Tuesday morning, I went out to one of the penitentiary's two small yards. I rarely ever go to these, but I wanted to see what new equipment and weights had been placed on them. Each yard had two iron bars with welded weights of 50 and 200 pounds along with one bench. These things were not actually new but brought out of storage or from another yard. Too many prisoners crowded around the weights and I walked over to the basketball court. After my cellmate accepted a challenge of a one on one game, I was dismayed to pick up a ball that was lopsided. Nearly all of the workout equipment in the prison is either broken, bent, or in very poor condition. At the minimum I thought the prison could pay for new basketballs. Fortunately, there was another ball which was well worn but bounced straight.

While in the middle of our game, a Mexican asked if he could play. I told him he must find another player. He searched for a long time before returning to the court with a goofy and probably retarded bald black man. I call the man Fester after the character Uncle Fester in the Adams Family, however, others call him Kojak. Initially, I told Gordo he had to find someone else. I did not like this kook. Plus, he was not competitive and the game would be as lopsided as the other basketball. He did not care, however, and Anthony and I nearly shut them out in two consecutive games. Fester left flustered and delirious. Somehow I had collided with him head on and I was accused of a "helmet to helmet" NFL foul. Little Man took his place momentarily until my cellmate almost accidentally tore out his dialysis implant. With health care at Stateville so poor, he did not want to risk any problems.

After I returned to the cell, I bathed and then washed clothes out of my toilet while listening to President Barack Obama address the nation. His speech was filled with much deception and scaremongering. He attempted to lay blame on Republicans and justify his refusal to negotiate. The Affordable Health Care Act was law and was declared Constitutional by the U.S. Supreme Court. The fact it was passed without the normal required votes and not a single Republican was mentioned. Nor did the president mention how it only narrowly won in the nation's highest court with a controversial interpretation that it was a tax and not a mandate to buy insurance. Regardless, it is a terrible socialist program which will add to other entitlement burdens of the country. While the president sought to frighten Americans about a looming default if Republicans did not give him a blank check, there is actually no threat and the real danger is the massive debt the U.S. continues to accumulate.

According to the Treasury Department, the debt ceiling will be reached this Wednesday. The law prohibits the government from borrowing any additional money. This is far from the end of times. The government will continue to rake in billions of dollars, plenty of money to pay for most bills. The maturity of Treasury bonds are not until the end of the month. This is an ample amount of time to reroute funds to pay all holders of debt and avoid default. America has more than enough cash without raising debt to remain solvent and keep its stellar triple A credit rating. Despite the doomsday clock on CNN, America will not implode, go through any economic catastrophe, or any other apocalyptic scenario. However, it will have to prioritize spending and make responsible cuts. These cuts, despite causing a hangover, will be good in the long term. The reckless spending of government cannot be sustained.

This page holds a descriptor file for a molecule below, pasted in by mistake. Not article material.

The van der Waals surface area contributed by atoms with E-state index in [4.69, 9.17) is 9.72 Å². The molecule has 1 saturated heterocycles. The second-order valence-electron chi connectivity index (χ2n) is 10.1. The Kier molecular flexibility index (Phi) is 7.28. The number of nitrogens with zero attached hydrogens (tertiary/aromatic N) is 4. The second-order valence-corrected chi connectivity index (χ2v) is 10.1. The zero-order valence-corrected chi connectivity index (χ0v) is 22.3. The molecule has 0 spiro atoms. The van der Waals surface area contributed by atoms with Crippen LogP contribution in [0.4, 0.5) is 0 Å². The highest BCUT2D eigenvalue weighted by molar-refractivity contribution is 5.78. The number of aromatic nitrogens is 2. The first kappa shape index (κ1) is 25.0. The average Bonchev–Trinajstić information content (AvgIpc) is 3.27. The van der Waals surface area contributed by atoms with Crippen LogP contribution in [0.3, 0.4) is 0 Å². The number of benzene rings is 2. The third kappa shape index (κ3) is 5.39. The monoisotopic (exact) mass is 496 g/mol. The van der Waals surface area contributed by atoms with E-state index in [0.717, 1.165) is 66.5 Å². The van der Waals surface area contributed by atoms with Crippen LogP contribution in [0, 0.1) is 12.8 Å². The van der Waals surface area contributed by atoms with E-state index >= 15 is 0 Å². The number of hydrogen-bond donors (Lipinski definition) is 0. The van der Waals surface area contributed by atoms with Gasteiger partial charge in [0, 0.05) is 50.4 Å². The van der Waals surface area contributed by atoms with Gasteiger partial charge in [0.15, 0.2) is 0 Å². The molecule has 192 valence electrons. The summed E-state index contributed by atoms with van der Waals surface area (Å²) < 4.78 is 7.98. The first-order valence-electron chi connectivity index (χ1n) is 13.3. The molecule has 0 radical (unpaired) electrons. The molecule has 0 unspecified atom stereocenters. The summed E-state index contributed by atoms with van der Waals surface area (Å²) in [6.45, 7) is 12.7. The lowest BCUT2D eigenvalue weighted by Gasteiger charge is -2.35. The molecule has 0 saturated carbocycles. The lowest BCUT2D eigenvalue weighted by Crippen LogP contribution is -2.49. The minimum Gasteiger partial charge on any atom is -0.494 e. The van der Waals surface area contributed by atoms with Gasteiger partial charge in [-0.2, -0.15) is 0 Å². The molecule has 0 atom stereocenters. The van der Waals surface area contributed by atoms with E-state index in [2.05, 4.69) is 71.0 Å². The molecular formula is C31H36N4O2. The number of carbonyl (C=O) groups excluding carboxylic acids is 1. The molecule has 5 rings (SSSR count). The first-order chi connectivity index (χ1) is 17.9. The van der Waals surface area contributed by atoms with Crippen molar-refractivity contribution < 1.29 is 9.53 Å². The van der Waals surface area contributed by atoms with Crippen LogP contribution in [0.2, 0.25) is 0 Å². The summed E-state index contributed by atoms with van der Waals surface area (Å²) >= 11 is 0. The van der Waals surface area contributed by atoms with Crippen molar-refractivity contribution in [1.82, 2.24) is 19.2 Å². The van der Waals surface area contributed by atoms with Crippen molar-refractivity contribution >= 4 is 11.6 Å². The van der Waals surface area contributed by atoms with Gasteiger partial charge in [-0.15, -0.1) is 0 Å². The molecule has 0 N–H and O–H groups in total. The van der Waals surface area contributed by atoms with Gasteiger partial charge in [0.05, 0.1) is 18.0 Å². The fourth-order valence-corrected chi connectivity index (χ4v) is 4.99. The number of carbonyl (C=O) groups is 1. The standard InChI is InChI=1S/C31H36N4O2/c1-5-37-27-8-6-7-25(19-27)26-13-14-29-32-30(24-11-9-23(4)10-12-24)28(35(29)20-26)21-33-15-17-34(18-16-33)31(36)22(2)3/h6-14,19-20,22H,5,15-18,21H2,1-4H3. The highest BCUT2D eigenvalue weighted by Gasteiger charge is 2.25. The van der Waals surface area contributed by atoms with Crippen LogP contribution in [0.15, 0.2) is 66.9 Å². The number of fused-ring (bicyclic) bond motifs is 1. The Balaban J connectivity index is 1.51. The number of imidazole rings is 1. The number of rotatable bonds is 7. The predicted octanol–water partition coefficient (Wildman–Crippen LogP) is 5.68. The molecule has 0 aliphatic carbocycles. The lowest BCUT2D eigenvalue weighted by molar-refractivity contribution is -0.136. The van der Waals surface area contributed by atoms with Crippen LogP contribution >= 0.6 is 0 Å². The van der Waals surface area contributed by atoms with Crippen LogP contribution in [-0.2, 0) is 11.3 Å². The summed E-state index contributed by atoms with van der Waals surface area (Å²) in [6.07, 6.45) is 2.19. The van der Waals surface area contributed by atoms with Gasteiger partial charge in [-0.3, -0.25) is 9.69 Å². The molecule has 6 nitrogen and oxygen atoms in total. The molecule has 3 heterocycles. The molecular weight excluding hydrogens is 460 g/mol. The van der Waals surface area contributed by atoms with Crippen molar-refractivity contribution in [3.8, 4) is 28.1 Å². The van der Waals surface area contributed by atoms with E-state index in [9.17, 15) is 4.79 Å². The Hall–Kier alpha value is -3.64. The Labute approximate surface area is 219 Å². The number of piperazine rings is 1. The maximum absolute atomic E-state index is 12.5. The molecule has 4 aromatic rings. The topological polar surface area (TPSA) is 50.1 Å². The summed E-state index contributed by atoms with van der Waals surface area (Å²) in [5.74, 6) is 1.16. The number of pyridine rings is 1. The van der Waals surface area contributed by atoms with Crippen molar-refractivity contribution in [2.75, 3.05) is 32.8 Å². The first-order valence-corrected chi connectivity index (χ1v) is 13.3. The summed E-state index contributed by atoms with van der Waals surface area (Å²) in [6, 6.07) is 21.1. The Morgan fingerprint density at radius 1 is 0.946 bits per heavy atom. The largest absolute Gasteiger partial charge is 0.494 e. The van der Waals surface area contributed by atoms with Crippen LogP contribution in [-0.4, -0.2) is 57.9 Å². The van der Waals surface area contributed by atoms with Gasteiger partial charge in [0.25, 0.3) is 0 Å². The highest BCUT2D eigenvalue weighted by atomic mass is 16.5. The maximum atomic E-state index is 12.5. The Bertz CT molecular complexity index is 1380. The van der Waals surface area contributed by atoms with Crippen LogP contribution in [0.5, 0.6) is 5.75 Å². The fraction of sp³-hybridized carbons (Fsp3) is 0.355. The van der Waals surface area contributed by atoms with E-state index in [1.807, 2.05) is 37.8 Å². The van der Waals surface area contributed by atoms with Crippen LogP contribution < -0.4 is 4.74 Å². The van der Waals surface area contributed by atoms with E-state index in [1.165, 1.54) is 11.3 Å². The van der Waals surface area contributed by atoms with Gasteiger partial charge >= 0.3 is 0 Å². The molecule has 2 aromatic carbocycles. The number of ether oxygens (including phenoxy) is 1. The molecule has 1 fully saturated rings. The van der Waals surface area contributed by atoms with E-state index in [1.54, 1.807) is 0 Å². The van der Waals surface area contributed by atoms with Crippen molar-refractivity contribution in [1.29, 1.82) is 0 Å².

Currently, the U.S. debt is a staggering $16.7 trillion. This figure is well over the country's GDP, although government bean counters like to leave out money it owes itself. Democrats also like to point out that yearly deficits are trending downward. From $1.5 trillion in 2009, the Treasury Department predicts it will only be $400 billion in 2015. However, this is still an enormous sum and is only temporary. There will be a surge in the second half of the decade as baby boomers retire. In ten years, yearly deficits will be back to a trillion and the total national debt will have accumulated to $22 trillion dollars. As the working age population is projected to decline in numbers but also in skills and innovation, America faces enormous challenges. Entitlement spending must be reduced and not increased by other federal government programs like Obamacare. Despite the name "Affordable Health Care Act," it will not be affordable for many businesses, people, or the nation which will be subsidizing much of it.